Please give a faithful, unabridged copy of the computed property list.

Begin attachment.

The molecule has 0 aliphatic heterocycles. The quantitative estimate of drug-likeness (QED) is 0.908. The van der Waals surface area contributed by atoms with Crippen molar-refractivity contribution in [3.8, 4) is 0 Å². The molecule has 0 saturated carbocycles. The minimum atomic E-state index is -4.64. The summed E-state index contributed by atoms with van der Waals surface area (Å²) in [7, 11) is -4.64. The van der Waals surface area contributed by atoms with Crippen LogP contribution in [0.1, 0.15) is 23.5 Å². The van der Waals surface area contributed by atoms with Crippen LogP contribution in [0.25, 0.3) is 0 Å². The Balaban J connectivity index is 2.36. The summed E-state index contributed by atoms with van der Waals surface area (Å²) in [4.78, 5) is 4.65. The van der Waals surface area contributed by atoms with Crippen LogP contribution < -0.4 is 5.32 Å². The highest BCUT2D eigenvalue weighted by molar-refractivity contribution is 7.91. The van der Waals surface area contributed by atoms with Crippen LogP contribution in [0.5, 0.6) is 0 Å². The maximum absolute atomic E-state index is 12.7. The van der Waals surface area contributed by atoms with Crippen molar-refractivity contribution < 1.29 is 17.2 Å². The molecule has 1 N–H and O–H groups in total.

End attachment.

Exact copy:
The molecule has 0 aliphatic heterocycles. The quantitative estimate of drug-likeness (QED) is 0.908. The van der Waals surface area contributed by atoms with Crippen molar-refractivity contribution in [3.8, 4) is 0 Å². The molecule has 0 saturated carbocycles. The minimum atomic E-state index is -4.64. The summed E-state index contributed by atoms with van der Waals surface area (Å²) in [7, 11) is -4.64. The van der Waals surface area contributed by atoms with Crippen LogP contribution in [0.1, 0.15) is 23.5 Å². The van der Waals surface area contributed by atoms with Crippen LogP contribution in [0.25, 0.3) is 0 Å². The Balaban J connectivity index is 2.36. The summed E-state index contributed by atoms with van der Waals surface area (Å²) in [4.78, 5) is 4.65. The van der Waals surface area contributed by atoms with Crippen LogP contribution < -0.4 is 5.32 Å². The highest BCUT2D eigenvalue weighted by molar-refractivity contribution is 7.91. The van der Waals surface area contributed by atoms with Crippen LogP contribution in [0.5, 0.6) is 0 Å². The maximum absolute atomic E-state index is 12.7. The van der Waals surface area contributed by atoms with Crippen molar-refractivity contribution < 1.29 is 17.2 Å². The molecule has 1 N–H and O–H groups in total.